Nuclear Energy Insight
Fall 2012—Twenty Pennsylvania school teachers spent a week on the other side of the desk last summer—learning about nuclear energy, other nuclear technologies and operations at the Susquehanna nuclear energy facility.
PPL hosts the Nuclear Energy Seminar for Teachers, or NEST, at its Susquehanna Energy Information Center. The program is a five-day whirlwind that includes plant tours, lectures, discussions and classroom exercises, giving K-12 teachers the tools to take information about nuclear energy back to their schools.
“We provide them with curricula that they can take back to the classroom and implement and share with the other teachers in the school district,” said Alana Roberts, PPL’s community affairs specialist and program coordinator.
Last summer, PPL celebrated the 30th anniversary of NEST, which has educated more than 1,200 teachers. The program was initiated and developed by Joe Scopelliti, who now serves as PPL’s Susquehanna community relations manager. He joined PPL after teaching chemistry at a local high school and, knowing how little information educators had about nuclear energy, saw a gap ready to be filled.
That demand has not abated. Roberts said that the program is filled, with a waiting list. NEST draws science teachers from a number of disciplines, including chemistry, physics and environmental science.
Participants come into the program with varying levels of nuclear knowledge. Some teachers may be plant neighbors who are well-aware of Susquehanna’s contribution to the state’s electricity profile, while other, more far-flung participants may not know that nuclear energy generates 33 percent of Pennsylvania’s electricity and almost all of its emissions-free power.
PPL regularly adds new topics to the curriculum, keeping the information fresh. The company allows participants to retake the course every five years to learn what’s new in the industry and at Susquehanna station.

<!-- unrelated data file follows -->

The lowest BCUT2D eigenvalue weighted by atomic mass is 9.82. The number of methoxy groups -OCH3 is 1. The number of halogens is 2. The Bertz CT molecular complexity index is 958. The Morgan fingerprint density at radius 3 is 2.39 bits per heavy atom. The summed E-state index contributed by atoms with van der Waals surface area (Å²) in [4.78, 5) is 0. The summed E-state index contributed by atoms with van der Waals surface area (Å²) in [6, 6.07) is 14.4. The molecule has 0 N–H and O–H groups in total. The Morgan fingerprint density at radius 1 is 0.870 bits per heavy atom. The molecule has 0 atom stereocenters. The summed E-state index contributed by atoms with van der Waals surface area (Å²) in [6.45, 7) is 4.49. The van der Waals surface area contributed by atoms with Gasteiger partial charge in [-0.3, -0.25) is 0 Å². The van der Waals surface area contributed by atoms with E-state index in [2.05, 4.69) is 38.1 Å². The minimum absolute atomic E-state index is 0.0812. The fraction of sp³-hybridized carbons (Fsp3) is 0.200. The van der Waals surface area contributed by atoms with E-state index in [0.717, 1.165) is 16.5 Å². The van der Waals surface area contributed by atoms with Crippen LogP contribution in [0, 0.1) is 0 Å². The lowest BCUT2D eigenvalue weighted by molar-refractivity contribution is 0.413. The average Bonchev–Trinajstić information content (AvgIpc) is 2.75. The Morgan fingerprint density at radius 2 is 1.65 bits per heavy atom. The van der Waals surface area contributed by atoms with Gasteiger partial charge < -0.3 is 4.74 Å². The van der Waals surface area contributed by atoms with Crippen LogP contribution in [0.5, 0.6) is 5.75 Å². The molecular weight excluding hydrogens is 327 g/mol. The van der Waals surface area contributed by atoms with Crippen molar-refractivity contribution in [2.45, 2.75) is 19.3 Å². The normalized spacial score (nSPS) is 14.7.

Roberts said there is growing interest in a comparison of nuclear to other forms of electrical generation, so PPL incorporated a unit on renewable energy and organized a trip to a local wind farm.
Recent events in the nuclear industry also shape the program’s focus.
“We’re just beginning to speak about what changes are going to come about from the Fukushima incident and how that’s going to translate into changes at U.S. reactors and in particular about Susquehanna,” Roberts said.
She said that one of this year’s unexpected highlights was a presentation on nuclear job opportunities.
“We had a terrific back-and-forth two-hour session on what job opportunities are available, what are up-and-coming job opportunities,” she said, “not only at PPL, but in the nuclear industry.” The nuclear industry has filled 41,100 jobs since 2005.
PPL is seeing the effects of new faces in the industry, and NEST has begun to reflect the generational change taking place throughout the industry. Recent hires help to shape the future of the program in the wake of several retirements. This year, former students of Bloomsburg University Professor David Simpson, NEST’s lead instructor, are working at PPL and serving as instructors themselves.
—Read more articles in Nuclear Energy Insight and Insight Web Extra.